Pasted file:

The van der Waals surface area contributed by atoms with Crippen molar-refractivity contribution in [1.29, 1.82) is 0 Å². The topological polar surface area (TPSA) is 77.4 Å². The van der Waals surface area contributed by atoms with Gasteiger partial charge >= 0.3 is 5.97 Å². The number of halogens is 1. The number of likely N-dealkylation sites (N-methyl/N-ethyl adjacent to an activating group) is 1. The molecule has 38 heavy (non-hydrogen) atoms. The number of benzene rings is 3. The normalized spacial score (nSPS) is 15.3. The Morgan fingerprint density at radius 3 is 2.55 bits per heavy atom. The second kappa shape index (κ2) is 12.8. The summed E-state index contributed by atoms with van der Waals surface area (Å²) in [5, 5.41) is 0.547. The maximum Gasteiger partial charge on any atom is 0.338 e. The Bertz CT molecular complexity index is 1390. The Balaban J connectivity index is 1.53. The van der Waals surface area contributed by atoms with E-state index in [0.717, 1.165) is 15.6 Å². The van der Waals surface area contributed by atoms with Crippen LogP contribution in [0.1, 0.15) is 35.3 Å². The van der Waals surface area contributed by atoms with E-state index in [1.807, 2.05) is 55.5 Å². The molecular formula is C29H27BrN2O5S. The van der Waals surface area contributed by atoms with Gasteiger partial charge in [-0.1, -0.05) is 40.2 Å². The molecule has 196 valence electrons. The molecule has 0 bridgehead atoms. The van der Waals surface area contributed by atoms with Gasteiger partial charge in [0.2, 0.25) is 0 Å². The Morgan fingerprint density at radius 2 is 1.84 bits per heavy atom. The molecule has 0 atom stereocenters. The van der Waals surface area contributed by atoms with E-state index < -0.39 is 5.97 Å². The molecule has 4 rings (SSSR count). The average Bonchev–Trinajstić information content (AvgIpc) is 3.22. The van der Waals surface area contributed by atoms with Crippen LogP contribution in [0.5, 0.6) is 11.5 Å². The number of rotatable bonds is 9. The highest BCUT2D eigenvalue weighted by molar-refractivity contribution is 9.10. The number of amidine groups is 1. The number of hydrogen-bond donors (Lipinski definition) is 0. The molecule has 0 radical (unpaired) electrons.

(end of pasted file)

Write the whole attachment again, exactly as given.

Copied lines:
The van der Waals surface area contributed by atoms with Crippen molar-refractivity contribution in [1.29, 1.82) is 0 Å². The topological polar surface area (TPSA) is 77.4 Å². The van der Waals surface area contributed by atoms with Gasteiger partial charge >= 0.3 is 5.97 Å². The number of halogens is 1. The number of likely N-dealkylation sites (N-methyl/N-ethyl adjacent to an activating group) is 1. The molecule has 38 heavy (non-hydrogen) atoms. The number of benzene rings is 3. The normalized spacial score (nSPS) is 15.3. The Morgan fingerprint density at radius 3 is 2.55 bits per heavy atom. The second kappa shape index (κ2) is 12.8. The summed E-state index contributed by atoms with van der Waals surface area (Å²) in [5, 5.41) is 0.547. The maximum Gasteiger partial charge on any atom is 0.338 e. The Bertz CT molecular complexity index is 1390. The Balaban J connectivity index is 1.53. The van der Waals surface area contributed by atoms with E-state index in [0.717, 1.165) is 15.6 Å². The van der Waals surface area contributed by atoms with Crippen LogP contribution in [0.1, 0.15) is 35.3 Å². The van der Waals surface area contributed by atoms with E-state index in [1.807, 2.05) is 55.5 Å². The molecular formula is C29H27BrN2O5S. The van der Waals surface area contributed by atoms with Gasteiger partial charge in [-0.1, -0.05) is 40.2 Å². The molecule has 196 valence electrons. The molecule has 0 bridgehead atoms. The van der Waals surface area contributed by atoms with Gasteiger partial charge in [0.2, 0.25) is 0 Å². The Morgan fingerprint density at radius 2 is 1.84 bits per heavy atom. The molecule has 0 atom stereocenters. The van der Waals surface area contributed by atoms with E-state index < -0.39 is 5.97 Å². The molecule has 4 rings (SSSR count). The average Bonchev–Trinajstić information content (AvgIpc) is 3.22. The van der Waals surface area contributed by atoms with Crippen LogP contribution in [0.5, 0.6) is 11.5 Å². The number of rotatable bonds is 9. The highest BCUT2D eigenvalue weighted by molar-refractivity contribution is 9.10. The number of amidine groups is 1. The number of hydrogen-bond donors (Lipinski definition) is 0. The molecule has 0 radical (unpaired) electrons.